One of the problems with the cryptozoology.com forum thread discussion titled “Jonathan Whitcomb: Pterodactyl Expert” is this: Most of the comments involve attacks against me personally (the exception being comments from the person who seems to have initiated the discussion). I now answer two criticisms.
From “Ape Man”
“Johnathon Whitcomb IS NOT a pterosaur or pterodactyl expert. He is a CREATIONIST who did minimal research about legendary creatures and fossil flying reptiles . . .”
In the sense of being a paleontologist, I am not a pterosaur expert; but many paleontologists do not seem to even consider the possibility that any pterosaurs are extant. “Ape man” seems to rebel against any idea involving any modern living pterosaur. But in another sense—some living pterosaurs (AKA “pterodactyls”)—I am probably one of the leading “pterodactyl experts” in the world, having written more than any other cryptozoologist on this subject, perhaps more than all other cryptozoologists in the world combined, regarding sightings of apparent modern pterosaurs.
Earth Age and the “Creationist” Label
I consider myself a creationist in the sense that I believe the Bible is literally correct in the first few chapters of Genesis. But I am not a Young Earth Creationist (YEC) in the sense that I insist that the days spoken of in the first chapter of Genesis are 24-hour periods. I have no problem with a literal “old” earth, setting aside all concepts about life on earth; this world, in its bare form, may very well be much older than 6,000 years. But I believe that the life that we see around us is descended from similar life-forms, in original ancestors that lived about 6,000 years ago and that those original ancestors had no ancestors on this earth. In that sense, I am a creationist, and accept that label, for I give God the credit for the origin of earth life.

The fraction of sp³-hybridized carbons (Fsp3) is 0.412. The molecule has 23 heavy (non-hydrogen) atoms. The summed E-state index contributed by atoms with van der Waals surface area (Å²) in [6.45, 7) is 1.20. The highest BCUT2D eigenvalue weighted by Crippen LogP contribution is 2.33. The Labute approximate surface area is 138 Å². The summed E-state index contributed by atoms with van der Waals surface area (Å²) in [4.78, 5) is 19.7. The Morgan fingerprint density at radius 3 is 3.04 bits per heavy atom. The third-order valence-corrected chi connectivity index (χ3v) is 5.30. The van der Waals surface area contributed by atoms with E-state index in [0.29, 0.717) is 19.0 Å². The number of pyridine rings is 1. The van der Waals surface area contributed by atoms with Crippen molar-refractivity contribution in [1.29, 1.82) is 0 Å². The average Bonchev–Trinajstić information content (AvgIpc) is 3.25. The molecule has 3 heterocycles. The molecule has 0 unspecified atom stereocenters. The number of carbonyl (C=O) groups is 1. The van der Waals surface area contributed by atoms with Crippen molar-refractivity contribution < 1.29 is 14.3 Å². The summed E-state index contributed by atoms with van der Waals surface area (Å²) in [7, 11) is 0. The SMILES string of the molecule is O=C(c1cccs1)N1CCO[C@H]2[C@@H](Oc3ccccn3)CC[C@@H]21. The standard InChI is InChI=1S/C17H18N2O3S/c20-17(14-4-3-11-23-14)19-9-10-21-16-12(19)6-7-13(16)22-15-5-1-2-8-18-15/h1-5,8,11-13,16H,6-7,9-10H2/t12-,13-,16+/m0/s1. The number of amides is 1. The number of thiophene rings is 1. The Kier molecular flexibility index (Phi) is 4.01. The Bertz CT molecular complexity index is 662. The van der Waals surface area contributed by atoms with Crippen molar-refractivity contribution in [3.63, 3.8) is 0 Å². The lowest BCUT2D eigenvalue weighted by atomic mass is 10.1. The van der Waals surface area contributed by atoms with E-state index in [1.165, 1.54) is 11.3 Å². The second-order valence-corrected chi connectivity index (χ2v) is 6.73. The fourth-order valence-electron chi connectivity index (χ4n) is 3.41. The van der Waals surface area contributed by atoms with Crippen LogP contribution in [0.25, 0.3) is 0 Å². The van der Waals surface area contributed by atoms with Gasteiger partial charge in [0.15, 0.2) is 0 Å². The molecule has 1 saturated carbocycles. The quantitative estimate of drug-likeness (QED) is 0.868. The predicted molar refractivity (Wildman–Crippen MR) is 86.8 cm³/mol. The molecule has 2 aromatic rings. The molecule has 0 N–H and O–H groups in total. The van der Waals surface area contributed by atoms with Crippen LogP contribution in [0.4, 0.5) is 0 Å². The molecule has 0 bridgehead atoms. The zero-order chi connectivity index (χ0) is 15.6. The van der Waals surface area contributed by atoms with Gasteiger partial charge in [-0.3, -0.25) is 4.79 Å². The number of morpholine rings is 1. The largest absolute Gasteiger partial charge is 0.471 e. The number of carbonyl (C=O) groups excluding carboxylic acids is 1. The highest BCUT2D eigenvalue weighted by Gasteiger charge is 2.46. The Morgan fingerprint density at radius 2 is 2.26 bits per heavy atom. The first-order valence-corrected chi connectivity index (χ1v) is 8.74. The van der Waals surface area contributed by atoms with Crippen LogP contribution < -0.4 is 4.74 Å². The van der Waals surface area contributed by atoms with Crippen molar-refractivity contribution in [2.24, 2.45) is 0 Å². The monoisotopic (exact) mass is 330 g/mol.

Have I done “minimal research?” From what I have read of “ape man’s” comments on this forum thread, I doubt if he has read more than 1% of what I have written about modern living pterosaurs. Where does he get his concept of how much research I have done? How did I write over one thousand online pages (blog posts plus web pages)? How did I write two editions of one nonfiction book and three editions of another nonfiction book? How did I write a peer-reviewed scientific paper that was published in a journal of science? How did I write about a quarter of a million words, online, (not counting the books) on the subject of extant pterosaurs? With many thousands of sentences to choose from, why does “ape man” not quote something that I have written and then explain how I was wrong? Has “ape man” himself done “minimal research” and then proclaimed that I have done “minimal research.”
From Gerry Bacon
“I don’t believe Whitcomb is a scientist . . .”
Defining “scientist” is off-topic, I believe, and too deep for this reply. The point I stress is that I have interviewed eyewitnesses, from around the world, for eight years, accumulating more data on this phenomenon of pterosaur sightings, perhaps, than anyone else, regardless of whether or not other investigators have the undisputed title of “scientist.” I have published an article in a journal of science and have copyrighted an earlier scientific paper on another subject. I consider myself a scientist.
What “invented monster” is “ape man” referring to? My overall conclusion, after more than eight years of research, is that there are a number of species of pterosaurs living in various parts of the world, with various differences in appearance. What do the important sightings have in common? Descriptions of the flying creatures (often called “pterodactyls”) suggest a modern pterosaur far more than they suggest any misidentification or hallucination or hoax.
It is true that I do not study fossils directly. I am not a paleontologist. But modern “pterodactyls” need not closely resemble any fossils, whether or not they are descended from older species that left fossils that are now studied by paleontologists. I study eyewitness reports. For some reason, my critics often neglect that point.